Friday, February 20, 2009

But I Know That I Believe That I've Found What's True

For my 100th post, I thought I would tackle a big issue. We've been talking a lot about telling the truth in my non-fiction class. Seems obvious to do so, but it isn't as simple as it sounds. What does being honest mean? Can anyone truly be 100% honest in their writing? When, or is embellishment okay in non-fiction? When does embellishment or creative license turn into lies and put you in front of a very angry Oprah? And, if everyone lies, can it really be so wrong? Is honesty really the best policy?

Two people can have a great time together at dinner. But, if you ask each one later about their experience, they would likely each recall the night differently. Are they lying? No. But, every one's experience is impacted by so many things. One person remembers the wine because they drank it before in Tuscany. The other person recalls a great anecdote because it reminded them of a person they knew in high school. It all happened, it's all true, but it is a totally different take on the same dinner. Sometimes, my husband and I can be talking about the same event, but to listen to us, you might think we had been on opposite sides of the world.

I guess that is why I am having so much fun with the truth. It is much more malleable than anyone really realizes. Who said nuance was reserved for fiction?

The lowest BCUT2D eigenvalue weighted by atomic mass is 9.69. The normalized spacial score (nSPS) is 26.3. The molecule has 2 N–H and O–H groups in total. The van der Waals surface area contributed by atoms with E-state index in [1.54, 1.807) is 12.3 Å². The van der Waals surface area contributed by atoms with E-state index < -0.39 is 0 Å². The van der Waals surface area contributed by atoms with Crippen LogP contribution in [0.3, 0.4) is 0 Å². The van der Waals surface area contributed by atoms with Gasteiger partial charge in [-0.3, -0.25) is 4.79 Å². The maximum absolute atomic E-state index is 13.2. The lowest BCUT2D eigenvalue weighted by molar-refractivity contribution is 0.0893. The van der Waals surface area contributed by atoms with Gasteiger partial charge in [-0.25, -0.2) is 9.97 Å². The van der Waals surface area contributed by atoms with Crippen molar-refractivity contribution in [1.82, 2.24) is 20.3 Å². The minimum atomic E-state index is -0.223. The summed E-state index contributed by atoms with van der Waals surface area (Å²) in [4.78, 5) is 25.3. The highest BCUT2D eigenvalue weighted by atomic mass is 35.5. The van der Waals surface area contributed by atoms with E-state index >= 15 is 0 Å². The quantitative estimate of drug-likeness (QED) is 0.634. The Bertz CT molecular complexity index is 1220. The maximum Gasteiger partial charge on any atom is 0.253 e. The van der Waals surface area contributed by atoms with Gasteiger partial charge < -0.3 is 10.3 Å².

So, for the 100th time, I'm putting my thoughts out there, and seeing what happens. What do you say? Up for a little truth?


Greazy Tony said...

I don't know what you're talking about... I have perfect recall. Perfect I tells ya! Congratulations on the 100th post.

Jeremy Edwards said...

I think you've hit on two (at least) key truths about truth: it's (at least to some extent and in some contexts) subjective; and it's also—at least as our finite brains can process it—selective.

I don't wish to belogr that point ... but my spamword is belogr.

Neve Black said...

It's been said the worse kind of person is someone that can't see the difference between what's right and what's wrong. It's as if they're color blind to the truth, I suppose.

Personally, I think it's worse when someone recognizes the difference and does what's wrong anyway; hurting others while they're at it too. Along with the environment, and animal cruelty, that's a big pet peeve of mine, can you tell?

God, you know? It's so much easier to just be honest. :-)

p.s. You and Alison might be on the same wave length today. Head over to her blog when you get a mintue.

Erobintica said...

Sounds like it would be an interesting discussion. Even "facts" change. Scientific facts. Historical facts. Political "facts" - yeah, gotta do the quote unquote thing there, hahaha.

There are infinite points of view. Everyone has their own "truth."

At least that's my opinion. Maybe those of us who feel compelled to write understand that to some extent. I've loved the novels that have the same story told by different characters.

It is an interesting topic.

Heidi Champa said...

Thanks for joining the discussion. I've just been so wrapped up in this, I wanted to share it.

I do believe that my truth is different from other people's. My life experience changes how I see everything. That is why I love to write, and read other people's writing. You get to see where different people are coming from, and get a lot of takes on one subject.

Especially with erotica. Is there a subject more deserving of an honest portrayal than sex? Just because it's fiction doesn't mean there isn't honesty and truth in there. That is what I try to do when I write erotica. Tell the truth of that situation, those people, that moment. I hope I succeed.

Thanks again for indulging me, everyone.

Neve: I'm with Alison, I want to use my powers for good.